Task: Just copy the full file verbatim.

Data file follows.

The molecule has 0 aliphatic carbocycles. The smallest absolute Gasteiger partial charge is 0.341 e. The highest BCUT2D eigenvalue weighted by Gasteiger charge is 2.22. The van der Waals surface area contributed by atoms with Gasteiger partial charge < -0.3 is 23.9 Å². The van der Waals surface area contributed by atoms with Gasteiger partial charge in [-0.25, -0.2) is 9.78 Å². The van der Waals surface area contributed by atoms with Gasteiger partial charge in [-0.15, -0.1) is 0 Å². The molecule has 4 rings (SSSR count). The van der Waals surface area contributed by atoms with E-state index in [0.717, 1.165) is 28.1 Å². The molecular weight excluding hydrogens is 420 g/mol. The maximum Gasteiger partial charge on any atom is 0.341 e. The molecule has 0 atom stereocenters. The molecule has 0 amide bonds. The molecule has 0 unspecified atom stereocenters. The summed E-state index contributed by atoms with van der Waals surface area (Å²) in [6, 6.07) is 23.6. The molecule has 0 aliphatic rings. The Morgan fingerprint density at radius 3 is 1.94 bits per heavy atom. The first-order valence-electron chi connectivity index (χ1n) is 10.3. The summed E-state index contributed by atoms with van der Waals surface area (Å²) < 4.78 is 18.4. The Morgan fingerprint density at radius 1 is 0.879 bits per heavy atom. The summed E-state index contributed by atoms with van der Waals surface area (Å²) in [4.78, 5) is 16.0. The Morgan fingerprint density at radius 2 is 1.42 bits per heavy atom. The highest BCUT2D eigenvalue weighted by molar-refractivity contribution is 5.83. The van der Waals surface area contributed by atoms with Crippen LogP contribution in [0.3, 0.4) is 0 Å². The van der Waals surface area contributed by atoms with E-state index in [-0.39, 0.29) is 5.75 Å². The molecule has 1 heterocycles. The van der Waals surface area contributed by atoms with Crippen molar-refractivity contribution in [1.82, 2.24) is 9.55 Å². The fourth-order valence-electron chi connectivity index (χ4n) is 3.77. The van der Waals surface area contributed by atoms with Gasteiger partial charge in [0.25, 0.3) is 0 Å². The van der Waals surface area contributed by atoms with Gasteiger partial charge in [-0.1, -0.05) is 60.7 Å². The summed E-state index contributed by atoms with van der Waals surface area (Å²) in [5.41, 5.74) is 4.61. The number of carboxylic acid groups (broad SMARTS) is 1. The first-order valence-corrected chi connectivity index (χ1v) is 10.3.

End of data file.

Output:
The molecule has 0 aliphatic carbocycles. The smallest absolute Gasteiger partial charge is 0.341 e. The highest BCUT2D eigenvalue weighted by Gasteiger charge is 2.22. The van der Waals surface area contributed by atoms with Gasteiger partial charge < -0.3 is 23.9 Å². The van der Waals surface area contributed by atoms with Gasteiger partial charge in [-0.25, -0.2) is 9.78 Å². The van der Waals surface area contributed by atoms with Gasteiger partial charge in [-0.15, -0.1) is 0 Å². The molecule has 4 rings (SSSR count). The van der Waals surface area contributed by atoms with E-state index in [0.717, 1.165) is 28.1 Å². The molecular weight excluding hydrogens is 420 g/mol. The maximum Gasteiger partial charge on any atom is 0.341 e. The molecule has 0 atom stereocenters. The molecule has 0 amide bonds. The molecule has 0 unspecified atom stereocenters. The summed E-state index contributed by atoms with van der Waals surface area (Å²) in [6, 6.07) is 23.6. The molecule has 0 aliphatic rings. The Morgan fingerprint density at radius 3 is 1.94 bits per heavy atom. The first-order valence-electron chi connectivity index (χ1n) is 10.3. The summed E-state index contributed by atoms with van der Waals surface area (Å²) < 4.78 is 18.4. The Morgan fingerprint density at radius 1 is 0.879 bits per heavy atom. The summed E-state index contributed by atoms with van der Waals surface area (Å²) in [4.78, 5) is 16.0. The Morgan fingerprint density at radius 2 is 1.42 bits per heavy atom. The highest BCUT2D eigenvalue weighted by molar-refractivity contribution is 5.83. The van der Waals surface area contributed by atoms with Crippen LogP contribution in [0.3, 0.4) is 0 Å². The van der Waals surface area contributed by atoms with E-state index in [-0.39, 0.29) is 5.75 Å². The molecule has 1 heterocycles. The van der Waals surface area contributed by atoms with Crippen molar-refractivity contribution in [1.82, 2.24) is 9.55 Å². The fourth-order valence-electron chi connectivity index (χ4n) is 3.77. The van der Waals surface area contributed by atoms with Gasteiger partial charge in [0.25, 0.3) is 0 Å². The van der Waals surface area contributed by atoms with Gasteiger partial charge in [-0.1, -0.05) is 60.7 Å². The summed E-state index contributed by atoms with van der Waals surface area (Å²) in [5.41, 5.74) is 4.61. The number of carboxylic acid groups (broad SMARTS) is 1. The first-order valence-corrected chi connectivity index (χ1v) is 10.3.